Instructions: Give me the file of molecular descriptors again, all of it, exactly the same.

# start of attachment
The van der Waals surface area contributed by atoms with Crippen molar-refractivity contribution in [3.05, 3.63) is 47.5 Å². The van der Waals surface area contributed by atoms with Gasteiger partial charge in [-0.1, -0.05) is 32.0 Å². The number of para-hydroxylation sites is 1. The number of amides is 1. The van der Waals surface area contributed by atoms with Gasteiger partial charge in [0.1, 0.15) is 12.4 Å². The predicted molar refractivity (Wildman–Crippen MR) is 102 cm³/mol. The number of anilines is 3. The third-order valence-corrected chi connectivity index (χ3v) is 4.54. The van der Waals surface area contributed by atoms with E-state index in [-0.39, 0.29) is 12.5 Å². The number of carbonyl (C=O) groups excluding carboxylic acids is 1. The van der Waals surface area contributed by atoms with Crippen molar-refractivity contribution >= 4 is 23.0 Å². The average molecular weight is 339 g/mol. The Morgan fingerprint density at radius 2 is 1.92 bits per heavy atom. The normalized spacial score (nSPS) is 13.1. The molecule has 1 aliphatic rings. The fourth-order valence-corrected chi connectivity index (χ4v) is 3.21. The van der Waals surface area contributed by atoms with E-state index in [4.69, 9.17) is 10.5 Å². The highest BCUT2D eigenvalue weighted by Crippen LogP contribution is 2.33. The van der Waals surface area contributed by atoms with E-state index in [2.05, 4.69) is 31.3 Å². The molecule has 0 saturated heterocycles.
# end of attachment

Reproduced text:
The van der Waals surface area contributed by atoms with Crippen molar-refractivity contribution in [3.05, 3.63) is 47.5 Å². The van der Waals surface area contributed by atoms with Gasteiger partial charge in [-0.1, -0.05) is 32.0 Å². The number of para-hydroxylation sites is 1. The number of amides is 1. The van der Waals surface area contributed by atoms with Gasteiger partial charge in [0.1, 0.15) is 12.4 Å². The predicted molar refractivity (Wildman–Crippen MR) is 102 cm³/mol. The number of anilines is 3. The third-order valence-corrected chi connectivity index (χ3v) is 4.54. The van der Waals surface area contributed by atoms with E-state index in [-0.39, 0.29) is 12.5 Å². The number of carbonyl (C=O) groups excluding carboxylic acids is 1. The van der Waals surface area contributed by atoms with Crippen molar-refractivity contribution >= 4 is 23.0 Å². The average molecular weight is 339 g/mol. The Morgan fingerprint density at radius 2 is 1.92 bits per heavy atom. The normalized spacial score (nSPS) is 13.1. The molecule has 1 aliphatic rings. The fourth-order valence-corrected chi connectivity index (χ4v) is 3.21. The van der Waals surface area contributed by atoms with E-state index in [4.69, 9.17) is 10.5 Å². The highest BCUT2D eigenvalue weighted by Crippen LogP contribution is 2.33. The van der Waals surface area contributed by atoms with E-state index in [2.05, 4.69) is 31.3 Å². The molecule has 0 saturated heterocycles.